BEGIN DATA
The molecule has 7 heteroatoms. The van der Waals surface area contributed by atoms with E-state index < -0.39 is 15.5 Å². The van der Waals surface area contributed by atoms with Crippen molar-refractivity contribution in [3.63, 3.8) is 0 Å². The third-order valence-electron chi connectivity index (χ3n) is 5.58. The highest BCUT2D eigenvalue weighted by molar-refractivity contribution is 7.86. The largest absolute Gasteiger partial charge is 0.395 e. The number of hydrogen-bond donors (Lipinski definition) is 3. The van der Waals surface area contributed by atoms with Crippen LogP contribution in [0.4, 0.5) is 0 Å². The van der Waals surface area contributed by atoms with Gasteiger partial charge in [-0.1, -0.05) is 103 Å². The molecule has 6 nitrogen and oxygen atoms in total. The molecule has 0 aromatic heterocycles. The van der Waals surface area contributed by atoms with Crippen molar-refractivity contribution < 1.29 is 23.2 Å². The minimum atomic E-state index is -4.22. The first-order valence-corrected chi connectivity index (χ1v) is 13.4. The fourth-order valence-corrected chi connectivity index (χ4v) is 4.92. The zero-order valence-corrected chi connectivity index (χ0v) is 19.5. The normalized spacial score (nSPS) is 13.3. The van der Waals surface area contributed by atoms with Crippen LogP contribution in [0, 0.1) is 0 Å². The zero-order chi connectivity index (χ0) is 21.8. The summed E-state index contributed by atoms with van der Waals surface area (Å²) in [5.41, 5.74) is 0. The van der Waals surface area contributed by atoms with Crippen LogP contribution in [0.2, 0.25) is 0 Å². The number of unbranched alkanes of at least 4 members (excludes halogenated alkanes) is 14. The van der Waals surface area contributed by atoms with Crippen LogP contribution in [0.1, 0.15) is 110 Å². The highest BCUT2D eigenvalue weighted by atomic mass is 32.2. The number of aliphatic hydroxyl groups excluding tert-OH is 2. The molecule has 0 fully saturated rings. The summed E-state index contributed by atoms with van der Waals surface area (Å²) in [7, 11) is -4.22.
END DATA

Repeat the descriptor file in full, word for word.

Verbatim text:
The molecule has 7 heteroatoms. The van der Waals surface area contributed by atoms with E-state index < -0.39 is 15.5 Å². The van der Waals surface area contributed by atoms with Crippen molar-refractivity contribution in [3.63, 3.8) is 0 Å². The third-order valence-electron chi connectivity index (χ3n) is 5.58. The highest BCUT2D eigenvalue weighted by molar-refractivity contribution is 7.86. The largest absolute Gasteiger partial charge is 0.395 e. The number of hydrogen-bond donors (Lipinski definition) is 3. The van der Waals surface area contributed by atoms with Crippen LogP contribution in [0.4, 0.5) is 0 Å². The van der Waals surface area contributed by atoms with Gasteiger partial charge in [-0.1, -0.05) is 103 Å². The molecule has 6 nitrogen and oxygen atoms in total. The molecule has 0 aromatic heterocycles. The van der Waals surface area contributed by atoms with Crippen molar-refractivity contribution < 1.29 is 23.2 Å². The minimum atomic E-state index is -4.22. The first-order valence-corrected chi connectivity index (χ1v) is 13.4. The fourth-order valence-corrected chi connectivity index (χ4v) is 4.92. The zero-order valence-corrected chi connectivity index (χ0v) is 19.5. The normalized spacial score (nSPS) is 13.3. The van der Waals surface area contributed by atoms with Crippen LogP contribution in [0, 0.1) is 0 Å². The zero-order chi connectivity index (χ0) is 21.8. The summed E-state index contributed by atoms with van der Waals surface area (Å²) in [5.41, 5.74) is 0. The van der Waals surface area contributed by atoms with Crippen LogP contribution in [0.2, 0.25) is 0 Å². The number of unbranched alkanes of at least 4 members (excludes halogenated alkanes) is 14. The van der Waals surface area contributed by atoms with Crippen LogP contribution in [0.1, 0.15) is 110 Å². The highest BCUT2D eigenvalue weighted by atomic mass is 32.2. The number of aliphatic hydroxyl groups excluding tert-OH is 2. The molecule has 0 fully saturated rings. The summed E-state index contributed by atoms with van der Waals surface area (Å²) in [7, 11) is -4.22.